Home / Little Free Apothecary by Alchemic Herbals Ltd. / Is it safe to make and use herbal products?
Is it safe to make and use herbal products?

Is it safe to make and use herbal products?

Are herbs safe?

Not all herbs are the same. I observe the six point continuum of herbal safety. When crafting my formulas. When combining herbs for general use, I use herbs in the first 3 categories. Occasionally, I will add an herb from the 4th category in small quantities and if I can balance it with more gentle herbs. So what are these catagories?

     1. Nourishing herbs are herbs with no known side effects, contraindications, or drug/herb interactions. They can be safely used anytime and for prolonged periods if desired. These are the healthy foods and herbs with specific nutritive qualities and are often touted as "super foods" that you can make part of your daily diet. Some examples of nourishing herbs are clover, nettle, seaweed, and green tea. You will also find many of these herbs in commercial herbal teas.

     2. Tonic Herbs are herbs that may induce gentle side effects which are often desired and appreciated. They can be safely taken for prolonged periods though not usually in great quantities. These are often used as seasonings or spices. They might make you burp, or make your nose run, or stimulate digestive juices but they are still largely considered foodstuff. Some examples of tonic herbs are chili pepper, dandelion root, garlic, and milk thistle.

     3. Stimulating Herbs are herbs with a moderate potential for toxicity. These herbs can have stronger side effects which may or may not be desired. They are sometimes contraindicated in some situations or could interact with medication. While not considered dangerous, prolonged or excessive use could result in unpleasant experiences. Some examples of stimulating herbs are ginkgo, coffee, ginseng, and turmeric. 

     4. Specific Herbs (or "specifics") are herbs that should only be used with the help of an experienced professional herbalist. They are usually used in combination with other herbs to balance their effects. They are indicated in acute, specific, limited situations and may interact with some medications. They are contraindicated in some situations or in vulnerable populations. If not used correctly, use of these herbs could result in adverse affects or in some cases, even toxicity. Herbs in this category are generally used for several days or weeks at a time then discontinued. These herbs are not recommended for daily or ongoing use in a chronic situation. I work very carefully with herbs in this category and only in conservative amounts. While they can be valuable allies in a balanced formula, you should not try to take them alone or outside of the support of a clinical herbalist. Some examples of specifics are goldenseal, feverfew, St John's wort, and angelica.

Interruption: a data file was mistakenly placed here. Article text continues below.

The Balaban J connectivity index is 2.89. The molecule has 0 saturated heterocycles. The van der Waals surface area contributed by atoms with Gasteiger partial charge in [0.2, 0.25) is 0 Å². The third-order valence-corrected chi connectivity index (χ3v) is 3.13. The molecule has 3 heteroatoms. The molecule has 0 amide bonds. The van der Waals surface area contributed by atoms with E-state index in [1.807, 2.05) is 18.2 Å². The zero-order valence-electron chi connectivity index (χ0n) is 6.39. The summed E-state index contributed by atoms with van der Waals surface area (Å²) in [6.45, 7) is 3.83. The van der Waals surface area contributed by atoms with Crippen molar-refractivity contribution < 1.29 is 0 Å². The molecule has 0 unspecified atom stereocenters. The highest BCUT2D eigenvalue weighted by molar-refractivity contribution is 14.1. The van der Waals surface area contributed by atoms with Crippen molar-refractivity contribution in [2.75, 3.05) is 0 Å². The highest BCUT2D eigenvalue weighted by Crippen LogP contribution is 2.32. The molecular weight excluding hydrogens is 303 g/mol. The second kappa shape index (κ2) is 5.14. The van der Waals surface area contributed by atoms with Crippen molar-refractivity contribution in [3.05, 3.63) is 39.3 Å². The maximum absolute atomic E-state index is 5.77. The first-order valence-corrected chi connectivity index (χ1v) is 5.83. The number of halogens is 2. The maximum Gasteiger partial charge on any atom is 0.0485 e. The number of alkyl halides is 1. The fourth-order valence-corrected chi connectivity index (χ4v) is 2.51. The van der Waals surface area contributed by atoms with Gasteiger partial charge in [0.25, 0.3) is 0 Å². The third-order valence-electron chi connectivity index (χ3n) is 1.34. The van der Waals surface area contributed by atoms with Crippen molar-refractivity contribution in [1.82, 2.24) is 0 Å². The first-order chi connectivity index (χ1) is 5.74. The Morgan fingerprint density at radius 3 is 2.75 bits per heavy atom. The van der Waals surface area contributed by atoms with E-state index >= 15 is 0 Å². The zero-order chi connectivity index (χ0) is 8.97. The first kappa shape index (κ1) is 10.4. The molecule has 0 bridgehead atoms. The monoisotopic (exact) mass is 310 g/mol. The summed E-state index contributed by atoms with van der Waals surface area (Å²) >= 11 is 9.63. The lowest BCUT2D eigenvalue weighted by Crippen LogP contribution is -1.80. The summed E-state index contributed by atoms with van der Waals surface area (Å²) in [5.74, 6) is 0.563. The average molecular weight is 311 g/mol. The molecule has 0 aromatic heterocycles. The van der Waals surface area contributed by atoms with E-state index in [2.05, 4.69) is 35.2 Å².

5. Heroic Herbs (or "heroics") are herbs with a strong physiological effect, high potential for toxicity, a narrow margin between effective dose and toxic dose, and/or have significant potential for abuse. Some are illegal to even grow. If  you need a heroic herb, you really should be working with a qualified physician who can prescribe the refined pharmaceuticals derived from these plants. Herbs in the heroic category include foxglove, lily-of-the-valley, poke root, and opium poppy. Marijuana is also in this category in my state of licensure (Ohio) where a medical prescription is required. None of these herbs will be included in any of my kit boxes or care plans. 

     6. Deadly Herbs (or "poisons") are highly toxic plants with little or no justifiable use in herbalism or medicine. Some examples of poison herbs are aconite, poison hemlock, henbane, and  poison ivy. None of these herbs will be included in my kits or care plans. 

      Knowing what herb is good for what health issue is one thing. Understanding how that herb works and how it can interact with your personal biological chemistry is another thing alltogether.

     Herb safety is a topic I discuss in detail with individual clients and you can expect detailed literature with each Alchemic Herbal Kit Box. Ultimately, you are the one who decides which, when, and whether to take any herbal preparation. I will insure you have the information you need to make those decisions and I recommend always including your primary care provider in that discussion as well.

 

    

0 comments

Leave a comment